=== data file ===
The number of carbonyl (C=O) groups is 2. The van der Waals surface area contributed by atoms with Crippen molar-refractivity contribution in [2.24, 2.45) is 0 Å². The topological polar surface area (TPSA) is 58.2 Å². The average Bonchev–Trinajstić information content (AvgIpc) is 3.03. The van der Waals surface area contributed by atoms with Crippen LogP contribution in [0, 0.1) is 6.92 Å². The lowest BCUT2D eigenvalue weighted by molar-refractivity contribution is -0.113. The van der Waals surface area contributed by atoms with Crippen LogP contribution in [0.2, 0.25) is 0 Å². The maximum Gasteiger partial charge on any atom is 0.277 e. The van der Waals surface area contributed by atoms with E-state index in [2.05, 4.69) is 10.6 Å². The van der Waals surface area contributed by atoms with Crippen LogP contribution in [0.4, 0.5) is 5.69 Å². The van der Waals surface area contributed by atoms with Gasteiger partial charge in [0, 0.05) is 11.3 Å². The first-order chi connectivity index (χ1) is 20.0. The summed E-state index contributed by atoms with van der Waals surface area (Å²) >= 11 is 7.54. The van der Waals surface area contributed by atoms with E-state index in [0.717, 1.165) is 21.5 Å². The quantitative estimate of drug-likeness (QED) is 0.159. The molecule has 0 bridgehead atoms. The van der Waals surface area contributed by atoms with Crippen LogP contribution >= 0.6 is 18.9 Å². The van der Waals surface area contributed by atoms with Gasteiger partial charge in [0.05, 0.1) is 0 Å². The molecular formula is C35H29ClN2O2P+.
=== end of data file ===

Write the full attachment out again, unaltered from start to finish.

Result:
The number of carbonyl (C=O) groups is 2. The van der Waals surface area contributed by atoms with Crippen molar-refractivity contribution in [2.24, 2.45) is 0 Å². The topological polar surface area (TPSA) is 58.2 Å². The average Bonchev–Trinajstić information content (AvgIpc) is 3.03. The van der Waals surface area contributed by atoms with Crippen LogP contribution in [0, 0.1) is 6.92 Å². The lowest BCUT2D eigenvalue weighted by molar-refractivity contribution is -0.113. The van der Waals surface area contributed by atoms with Crippen LogP contribution in [0.2, 0.25) is 0 Å². The maximum Gasteiger partial charge on any atom is 0.277 e. The van der Waals surface area contributed by atoms with E-state index in [2.05, 4.69) is 10.6 Å². The van der Waals surface area contributed by atoms with Crippen LogP contribution in [0.4, 0.5) is 5.69 Å². The van der Waals surface area contributed by atoms with Gasteiger partial charge in [0, 0.05) is 11.3 Å². The first-order chi connectivity index (χ1) is 20.0. The summed E-state index contributed by atoms with van der Waals surface area (Å²) >= 11 is 7.54. The van der Waals surface area contributed by atoms with E-state index in [0.717, 1.165) is 21.5 Å². The quantitative estimate of drug-likeness (QED) is 0.159. The molecule has 0 bridgehead atoms. The van der Waals surface area contributed by atoms with Crippen LogP contribution >= 0.6 is 18.9 Å². The van der Waals surface area contributed by atoms with Gasteiger partial charge in [0.05, 0.1) is 0 Å². The molecular formula is C35H29ClN2O2P+.